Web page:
My indefatigable colleague, Amy Schmitz, recently gave an important presentation, “ODR through the Lens of A2J: Who Benefits?” which examined ODR’s successes and failures in advancing justice. Yale Law Professor Judith Resnik provided a commentary. This presentation was sponsored by the Quinnipiac-Yale Dispute Resolution Workshop. Click here to watch the video. [But first click on … Continue reading ODR through the Lens of A2J: Who Benefits?
GFOI Donna Shestowsky recently gave a presentation to the CPR Mediation Committee about litigants’ knowledge of courts’ ADR options in their cases. She presented her research showing that litigants seem to be unaware of ADR options, and that knowing about some of these options – specifically, mediation – improves litigants’ opinions of the court itself. … Continue reading Donna Shestowsky’s Presentation on Litigants’ Views of Court ADR Options
From my colleague, Amy Schmitz, forwarding (with permission) information about how courts are responding to the crisis: Paul Embley with the National Center for State Courts put together this nice synopsis on some things happening here in the U.S. with respect to courts moving online. It is amazing how individuals have had to work together … Continue reading Moving US Courts Online
At the Past-and-Future Conference last month, I was on a program with Doug Frenkel, Michaela Keet, and Donna Stienstra entitled, “Research and Scholarship with a Real-World Focus: Studying What Practitioners Actually Do.” This program followed one on research terminology and methodology, described in this post. This program was in a conversational format, framed around several … Continue reading Studying What DR Practitioners Actually Do
I liked virtually all of the sessions I attended at this year’s ABA conference and I especially appreciated the Court ADR Conference keynote address, delivered by Michael Buenger, the executive vice-president and chief operating officer of the National Center for State Courts. He kindly agreed to let me post his provocative, wide-ranging talk, which I … Continue reading Michael Buenger’s Great Keynote Address at the ABA Court ADR Conference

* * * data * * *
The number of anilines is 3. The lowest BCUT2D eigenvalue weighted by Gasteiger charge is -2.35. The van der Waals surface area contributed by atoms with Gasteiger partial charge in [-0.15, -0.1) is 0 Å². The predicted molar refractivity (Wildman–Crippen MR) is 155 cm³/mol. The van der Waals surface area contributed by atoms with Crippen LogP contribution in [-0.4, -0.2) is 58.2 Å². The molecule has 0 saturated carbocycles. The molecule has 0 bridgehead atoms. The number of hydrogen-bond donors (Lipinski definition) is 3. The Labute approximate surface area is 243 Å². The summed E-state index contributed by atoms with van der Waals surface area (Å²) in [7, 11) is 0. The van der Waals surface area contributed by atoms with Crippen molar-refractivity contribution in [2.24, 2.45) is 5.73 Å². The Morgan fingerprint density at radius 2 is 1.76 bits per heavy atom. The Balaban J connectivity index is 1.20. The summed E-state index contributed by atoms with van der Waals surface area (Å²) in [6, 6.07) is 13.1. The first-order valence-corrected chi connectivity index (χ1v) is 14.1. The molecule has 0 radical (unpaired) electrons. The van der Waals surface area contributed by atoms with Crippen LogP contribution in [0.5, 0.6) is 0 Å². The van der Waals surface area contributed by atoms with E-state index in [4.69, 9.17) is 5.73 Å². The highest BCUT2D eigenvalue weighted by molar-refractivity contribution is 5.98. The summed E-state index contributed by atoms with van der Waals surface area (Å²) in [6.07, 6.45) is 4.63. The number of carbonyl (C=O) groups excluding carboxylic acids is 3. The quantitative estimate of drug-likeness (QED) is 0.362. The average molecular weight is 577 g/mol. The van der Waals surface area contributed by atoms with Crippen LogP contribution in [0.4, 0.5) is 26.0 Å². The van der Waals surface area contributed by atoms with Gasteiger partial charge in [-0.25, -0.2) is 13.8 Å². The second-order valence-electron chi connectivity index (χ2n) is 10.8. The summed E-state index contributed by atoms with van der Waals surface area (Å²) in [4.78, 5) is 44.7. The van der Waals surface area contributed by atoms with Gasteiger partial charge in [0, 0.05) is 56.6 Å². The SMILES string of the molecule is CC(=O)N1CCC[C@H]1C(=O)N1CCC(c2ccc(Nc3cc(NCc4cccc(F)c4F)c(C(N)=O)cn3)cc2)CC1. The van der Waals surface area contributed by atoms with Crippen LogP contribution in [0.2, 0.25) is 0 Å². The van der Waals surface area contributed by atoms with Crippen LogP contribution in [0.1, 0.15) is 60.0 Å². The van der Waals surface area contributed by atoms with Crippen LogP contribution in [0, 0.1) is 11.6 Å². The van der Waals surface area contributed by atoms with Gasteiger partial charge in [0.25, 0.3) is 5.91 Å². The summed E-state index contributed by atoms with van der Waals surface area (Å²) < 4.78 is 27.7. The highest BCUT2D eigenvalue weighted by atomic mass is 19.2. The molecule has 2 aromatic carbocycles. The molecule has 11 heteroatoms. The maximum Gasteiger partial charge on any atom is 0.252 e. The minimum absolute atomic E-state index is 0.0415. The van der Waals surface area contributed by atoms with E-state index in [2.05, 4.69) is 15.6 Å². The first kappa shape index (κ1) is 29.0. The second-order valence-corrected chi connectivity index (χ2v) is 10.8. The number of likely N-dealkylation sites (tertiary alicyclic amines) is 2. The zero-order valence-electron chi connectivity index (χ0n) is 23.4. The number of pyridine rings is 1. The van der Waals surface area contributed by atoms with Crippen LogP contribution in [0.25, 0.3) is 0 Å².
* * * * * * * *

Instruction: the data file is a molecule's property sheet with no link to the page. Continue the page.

Over the past year, we have witnessed growing evidence of the massive failures of our legal system to deal properly with a rampant system in which powerful men sexually dominate others, especially women. This post describes the nature, magnitude, and consequences of a long-term history of criminal and civil sexual offenses in the US and … Continue reading How Can We Fix Legal System Failures to Properly Handle Sexual Offenses?
The Negotiation and Conflict Resolution (NCR) Program in the Creighton University Graduate School is excited to invite you to Disrupting Law, Reclaiming Justice – an upcoming event at Creighton that brings to the Heartland a national conversation about the need to remake the legal system – for it to be more responsive to more people, … Continue reading Creighton Program on Disrupting Law and Reclaiming Justice on October 8
I recently joined the ABA Section of Dispute Resolution’s Publications Board, which recruits people to write books, reviews book proposals, and oversees the Section’s bookselling operation. If you might want to write a book for the Section, you can contact Pub Board chair Rebecca Price and/or vice-chair Andy Little. I came to appreciate the importance … Continue reading The New Handshake: Using ODR to Create Value for Consumers and Businesses
“[I]f . . . I act for the Big Bad Wolf against Little Red Riding Hood and I don’t want this dispute resolved, I want to tie it up as long as I possibly can, and mandatory mediation is custom made. I can waste more time, I can string it along, I can make sure … Continue reading A Good Bad-Faith Policy?
Recently, I did a post about a new book that Forrest (“Woody”) Mosten co-authored about unbundled legal services. Woody just sent me a link to a podcast conversation he had with our friend, Dr. Julie Macfarlane, the director of the National Self-Represented Litigants Project (NSRLP). In this podcast, entitled “Back to the Future of Legal … Continue reading Conversation Between Julie Macfarlane and Woody Mosten about Unbundling and Self-Represented Litigants
Gemma Smyth is the Externship Program Director for the University of Windsor Faculty of Law, in Canada, which has a long tradition of focusing on access to justice. Windsor is so committed to this mission that it requires all students to take an Access to Justice course in their first semester. Gemma is one of … Continue reading Stone Soup Assessment: Gemma Smyth’s Access to Justice Course
TPKATVT is back. It actually hadn’t gone away, though I hadn’t seen signs of it for a while. TPKATVT, aka The Phenomenon Known as the Vanishing Trial, got started by a 2004 report written by Professor Marc Galanter, The Vanishing Trial: An Examination of Trials and Related Matters in Federal and State Courts. Each year … Continue reading TPKATVT